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True stories from dispatchers, law enforcement, fire and EMS personnel who use New World public safety software to help them save lives, protect communities and increase efficiency


In Case You Missed It

Take a look back at this article to find out how the Kankakee County Sheriff's Office in Illinois, was able to use information sharing and data integration to bring a burglary ring to justice.


Burglary Ring Busted by Law Enforcement

When cutbacks in 2015 resulted in a reduction of officers on patrol throughout Kankakee County, the county experienced a rash of burglaries.

For three weeks, burglars ransacked homes in search of guns, jewelry, electronics, cash and anything else of value.

"It got to the point where you were either a victim of the burglaries, neighbors with someone who had been a victim or afraid of becoming a victim," according to Becky Powell, Investigation's Officer Manager for the Kankakee County Sheriff's Office.


In Case You Missed It

Take a look back at this article to find out how the Oxnard Police Dept. in California was able to reduce the number of gang shootings in the city through the use of intelligence-led policing techniques.


Reducing Gang Activity Using Predictive Policing

With intelligence led policing, the Oxnard Police Dept. in California is reducing the number of gang shootings in the city.

Located in the Greater Los Angeles area, and with a population of about 207,000 residents, the Oxnard Police Department (PD) continually seeks ways of effectively addressing gang violence.

To combat this problem, the Oxnard PD uses information-driven policing techniques to help address gang activities, especially when there is a connection with violent crime.


Patrolling Greenbelt Using Data

Increasing patrol in areas of high crime is nothing new for most jurisdictions.

According to CAD Manager Mike Dewey of the Greenbelt Police Department, patrolling crime hotspots is a priority. Ensuring other areas of the city are also covered efficiently is something they do as well through the use of their mapping software.

Dewey said he monitors patrol patterns in real time, which helps to identify areas of high saturation. High saturation can indicate areas known for higher crime rates, which leads to an increase of patrol. It can also show where several police cars are following a response to a call for service.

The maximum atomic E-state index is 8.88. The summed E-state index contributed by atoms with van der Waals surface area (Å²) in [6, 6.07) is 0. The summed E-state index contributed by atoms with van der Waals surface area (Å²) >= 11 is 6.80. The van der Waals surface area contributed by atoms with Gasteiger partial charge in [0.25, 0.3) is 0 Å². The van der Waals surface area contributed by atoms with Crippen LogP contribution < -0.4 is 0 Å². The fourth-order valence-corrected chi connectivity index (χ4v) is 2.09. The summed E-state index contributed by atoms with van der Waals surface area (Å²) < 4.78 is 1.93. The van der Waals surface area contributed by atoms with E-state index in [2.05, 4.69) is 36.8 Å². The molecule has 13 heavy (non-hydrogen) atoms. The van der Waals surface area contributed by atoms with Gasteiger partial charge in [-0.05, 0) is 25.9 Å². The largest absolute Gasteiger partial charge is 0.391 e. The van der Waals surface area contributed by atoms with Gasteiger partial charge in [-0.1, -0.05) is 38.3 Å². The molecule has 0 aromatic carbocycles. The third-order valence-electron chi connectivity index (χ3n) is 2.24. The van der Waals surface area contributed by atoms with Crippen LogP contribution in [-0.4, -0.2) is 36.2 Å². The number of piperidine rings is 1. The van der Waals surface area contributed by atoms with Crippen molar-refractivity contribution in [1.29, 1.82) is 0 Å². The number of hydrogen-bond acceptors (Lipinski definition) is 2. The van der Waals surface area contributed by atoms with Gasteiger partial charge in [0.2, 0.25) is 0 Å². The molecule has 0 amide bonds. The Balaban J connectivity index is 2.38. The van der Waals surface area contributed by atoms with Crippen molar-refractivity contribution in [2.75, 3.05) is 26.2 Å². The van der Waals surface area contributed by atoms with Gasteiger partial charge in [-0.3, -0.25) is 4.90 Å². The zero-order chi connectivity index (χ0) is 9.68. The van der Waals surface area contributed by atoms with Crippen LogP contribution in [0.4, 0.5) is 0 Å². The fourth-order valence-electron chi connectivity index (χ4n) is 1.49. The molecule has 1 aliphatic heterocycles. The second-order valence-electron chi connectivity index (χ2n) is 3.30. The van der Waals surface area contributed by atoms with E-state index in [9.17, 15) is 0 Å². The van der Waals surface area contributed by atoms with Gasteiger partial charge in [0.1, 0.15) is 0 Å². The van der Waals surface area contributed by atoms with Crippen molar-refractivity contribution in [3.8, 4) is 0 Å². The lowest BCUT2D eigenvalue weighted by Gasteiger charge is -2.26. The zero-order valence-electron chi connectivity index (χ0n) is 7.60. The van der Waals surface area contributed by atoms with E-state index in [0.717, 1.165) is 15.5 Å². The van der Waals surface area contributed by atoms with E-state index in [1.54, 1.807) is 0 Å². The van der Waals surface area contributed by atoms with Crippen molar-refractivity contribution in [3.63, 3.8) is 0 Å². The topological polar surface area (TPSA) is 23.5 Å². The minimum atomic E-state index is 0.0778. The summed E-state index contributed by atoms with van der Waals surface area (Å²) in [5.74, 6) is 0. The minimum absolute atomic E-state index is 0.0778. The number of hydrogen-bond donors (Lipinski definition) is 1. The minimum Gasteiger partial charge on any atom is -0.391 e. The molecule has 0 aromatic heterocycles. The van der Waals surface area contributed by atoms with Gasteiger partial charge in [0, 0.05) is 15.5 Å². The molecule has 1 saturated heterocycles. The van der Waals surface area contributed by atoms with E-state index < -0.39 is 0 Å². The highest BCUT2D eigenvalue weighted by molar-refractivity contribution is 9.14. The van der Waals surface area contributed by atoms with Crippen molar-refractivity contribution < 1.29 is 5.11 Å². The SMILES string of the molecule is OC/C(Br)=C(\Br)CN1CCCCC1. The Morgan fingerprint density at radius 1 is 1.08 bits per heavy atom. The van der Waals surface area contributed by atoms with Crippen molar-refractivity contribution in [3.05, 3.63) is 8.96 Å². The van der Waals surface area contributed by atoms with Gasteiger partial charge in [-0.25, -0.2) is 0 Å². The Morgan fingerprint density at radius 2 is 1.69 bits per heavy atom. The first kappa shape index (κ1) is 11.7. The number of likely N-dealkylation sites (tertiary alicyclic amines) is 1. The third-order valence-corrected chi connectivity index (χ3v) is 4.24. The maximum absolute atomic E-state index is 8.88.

Being able to identify these areas empowers everyone from supervisors to dispatchers to officers in the field to see where each police unit is located.

From there, officers have the ability to move from areas of high saturation to areas of lighter coverage. This maximizes the police department's coverage of the entire city and provides effective coverage for a community.

"Using the software to watch where officers have been recently allows the shift to function as more of a coordinated unit," Dewey said. "Without this ability, it is much more likely that areas in the community would inadvertently get less efficient coverage."

The mapping capabilities of Greenbelt's public safety software also aids in faster response times. For instance, when a call comes in to the dispatch center but has not yet been assigned, officers in the field can see that the call has been queued up and can start driving in the direction where there is a need for service.

In taking this proactive measure, officers are en route faster and arrive on the scene quicker once the address is provided or units are assigned.

"The capabilities of our software system definitely result in faster response times," Dewey said.

Video: Increasing Efficiency with the Greenbelt Police Department


Corrections Officers Reduce Inmate Fighting in County Jail

Eliminating fighting in a correctional facility is nearly impossible, but there are ways it can be reduced.

The Jerome Combs Detention Facility in Kankakee, Illinois is no stranger to inmate fights. However, corrections officers working at this facility utilize their corrections software to help reduce the number of fights on the grounds.

According to corrections officer Justin LeSage, this software helps to make sure that certain inmates are never housed together.

"We get inmates in here who are purposely looking to start a fight with other inmates," LeSage said. "It can be retribution or retaliation or at random. But with our corrections software, we are able to make sure that inmates with known associates or affiliations are not given the opportunity to get into trouble with another inmate."

LeSage said he faced one incident where an inmate in the Jerome Combs Detention Facility was awaiting sentencing for the murder of a woman.

The murdered woman's boyfriend committed a crime and declined to post bond so that he could enter the jail to kill his girlfriend's killer. Once brought to the detention facility, the man wanted to be housed in the same area as his girlfriend's killer.

What the man didn't know was that the corrections software classification and records keeping system prevented that from happening because his known associates were already listed.